Why can't they just move the Sriracha factory elsewhere?
That's one possibility. California State Sen. Ed Hernandez has said he would help Huy Fong Foods find a home elsewhere in the region if the company can't resolve its differences with Irwindale.
It would be harder for Huy Fong Foods to pack up and move to, say, the Midwest. David Tran, the CEO of the company, is famously selective about the jalapeño peppers he uses in his sauces. The company uses a single supplier in the area and "carefully monitor[s] the entire growing process from seed to harvest."
What do I do if the Sriracha factory shuts down?
You could try making your own sriracha sauce. Here's a recipe from Joshua Bossel at Serious Eats. Here's another recipe from Sydney Kramer at Crepes of Wrath.
There are also knock-off versions. Since Sriracha is named after a city in Thailand, Huy Fong can't trademark the name. Trader Joe's has put out its own version of sriracha — there's a dragon instead of a rooster on the bottle, but it's pretty similar.
You could also import the original Thai version, if you wanted. Here's a Sriraja Panich brand that goes for about $4.89 per bottle. The Thai version tends to be a bit thinner and less spicy, however.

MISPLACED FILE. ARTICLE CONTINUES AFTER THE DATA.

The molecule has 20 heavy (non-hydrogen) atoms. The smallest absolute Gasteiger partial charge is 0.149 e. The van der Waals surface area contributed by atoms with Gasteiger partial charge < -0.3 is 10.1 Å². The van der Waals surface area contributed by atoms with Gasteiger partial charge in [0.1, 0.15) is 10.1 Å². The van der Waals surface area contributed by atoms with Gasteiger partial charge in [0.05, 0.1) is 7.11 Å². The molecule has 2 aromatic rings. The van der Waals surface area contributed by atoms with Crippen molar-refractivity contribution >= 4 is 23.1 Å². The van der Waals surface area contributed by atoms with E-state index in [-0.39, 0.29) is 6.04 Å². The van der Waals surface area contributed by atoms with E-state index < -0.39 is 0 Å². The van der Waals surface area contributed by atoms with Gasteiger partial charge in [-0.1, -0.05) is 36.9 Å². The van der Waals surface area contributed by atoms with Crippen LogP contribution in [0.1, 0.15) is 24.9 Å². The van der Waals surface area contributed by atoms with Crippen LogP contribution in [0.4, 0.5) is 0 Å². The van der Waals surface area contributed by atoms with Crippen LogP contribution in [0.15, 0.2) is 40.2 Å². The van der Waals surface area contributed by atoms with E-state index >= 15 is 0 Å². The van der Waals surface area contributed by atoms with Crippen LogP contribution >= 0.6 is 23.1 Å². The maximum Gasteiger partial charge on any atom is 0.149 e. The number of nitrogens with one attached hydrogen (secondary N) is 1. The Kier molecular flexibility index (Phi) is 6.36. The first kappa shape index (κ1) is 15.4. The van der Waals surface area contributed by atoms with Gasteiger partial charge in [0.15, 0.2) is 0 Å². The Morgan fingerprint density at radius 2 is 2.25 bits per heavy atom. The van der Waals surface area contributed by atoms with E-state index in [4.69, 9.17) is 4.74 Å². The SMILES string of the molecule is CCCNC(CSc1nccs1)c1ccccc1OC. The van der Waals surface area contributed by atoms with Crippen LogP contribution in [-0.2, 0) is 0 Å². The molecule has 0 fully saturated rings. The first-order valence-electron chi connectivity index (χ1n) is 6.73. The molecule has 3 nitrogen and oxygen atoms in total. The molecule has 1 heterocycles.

Who cares about hot sauce?
A lot of people care, it turns out! The hot sauce industry is one of the top-10 fastest growing industries in the United States, with over $1 billion in sales worldwide.
And there's actually a good scientific reason for that. Here's a video from the American Chemical Society explaining why we're so addicted to hot sauces like Sriracha:
Short version: the red chilis in Sriracha contain chemicals called capsaicinoids, which trigger the TRPV1 proteins in our mouths. (These proteins act as a warning system when we eat something that's actually hot — as in high temperatures.) In response, the body releases pain-killing endorphins that make us feel good.
Sriracha is lame. Why don't you link to a real hot sauce?
Fair enough. Sriracha is a fairly hot sauce, but it's not the hottest sauce around.
The Scoville scale, devised in 1912, compares the relative "heat" of different chili peppers. Sriracha clocks is around 1,000 to 2,500 Scoville Heat Units.
By comparison, habanero peppers are rated 100,000 to 350,000 on the Scoville scale. Scotch Bonnet peppers are also rated 100,000 to 350,000. So if you're not impressed with Sriracha, you could always try making sauces out of these peppers (here's one recipe). Just don't complain to us if it goes badly.
I will literally click on anything about Sriracha. Give me more.
- Sarah Favot of the Pasadena Star-News has been doing indispensable reporting on the Sriracha-factory battle in Irwindale. So has the Guardian's Rory Carroll.
- Quartz published a fascinating piece on Huy Fong Foods, the unusual company behind Sriracha. The Los Angeles Times also did a nice profile of the firm's founder, David Tran.
- Bon Appetit took a good short look at the original Thai version of sriracha — and why it's taken so long to come to the United States.
- Yes, there's even a Sriracha documentary.